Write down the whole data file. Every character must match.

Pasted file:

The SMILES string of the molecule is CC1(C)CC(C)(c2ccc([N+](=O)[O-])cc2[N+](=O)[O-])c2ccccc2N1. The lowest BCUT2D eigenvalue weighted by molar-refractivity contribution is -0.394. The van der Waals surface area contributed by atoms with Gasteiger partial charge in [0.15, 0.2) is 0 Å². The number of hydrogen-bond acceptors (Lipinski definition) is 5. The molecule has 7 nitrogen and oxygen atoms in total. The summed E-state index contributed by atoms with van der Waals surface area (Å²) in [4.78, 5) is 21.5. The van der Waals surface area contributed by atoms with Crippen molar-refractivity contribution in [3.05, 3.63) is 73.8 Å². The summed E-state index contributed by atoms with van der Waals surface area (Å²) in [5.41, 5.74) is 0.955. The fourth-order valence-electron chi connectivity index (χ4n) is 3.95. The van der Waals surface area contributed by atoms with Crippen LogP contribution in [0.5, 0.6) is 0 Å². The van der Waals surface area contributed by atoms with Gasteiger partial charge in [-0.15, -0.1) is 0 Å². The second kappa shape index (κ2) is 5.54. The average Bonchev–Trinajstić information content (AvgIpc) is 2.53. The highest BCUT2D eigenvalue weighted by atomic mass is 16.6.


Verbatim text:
The SMILES string of the molecule is CC1(C)CC(C)(c2ccc([N+](=O)[O-])cc2[N+](=O)[O-])c2ccccc2N1. The lowest BCUT2D eigenvalue weighted by molar-refractivity contribution is -0.394. The van der Waals surface area contributed by atoms with Gasteiger partial charge in [0.15, 0.2) is 0 Å². The number of hydrogen-bond acceptors (Lipinski definition) is 5. The molecule has 7 nitrogen and oxygen atoms in total. The summed E-state index contributed by atoms with van der Waals surface area (Å²) in [4.78, 5) is 21.5. The van der Waals surface area contributed by atoms with Crippen molar-refractivity contribution in [3.05, 3.63) is 73.8 Å². The summed E-state index contributed by atoms with van der Waals surface area (Å²) in [5.41, 5.74) is 0.955. The fourth-order valence-electron chi connectivity index (χ4n) is 3.95. The van der Waals surface area contributed by atoms with Crippen LogP contribution in [0.5, 0.6) is 0 Å². The van der Waals surface area contributed by atoms with Gasteiger partial charge in [-0.15, -0.1) is 0 Å². The second kappa shape index (κ2) is 5.54. The average Bonchev–Trinajstić information content (AvgIpc) is 2.53. The highest BCUT2D eigenvalue weighted by atomic mass is 16.6.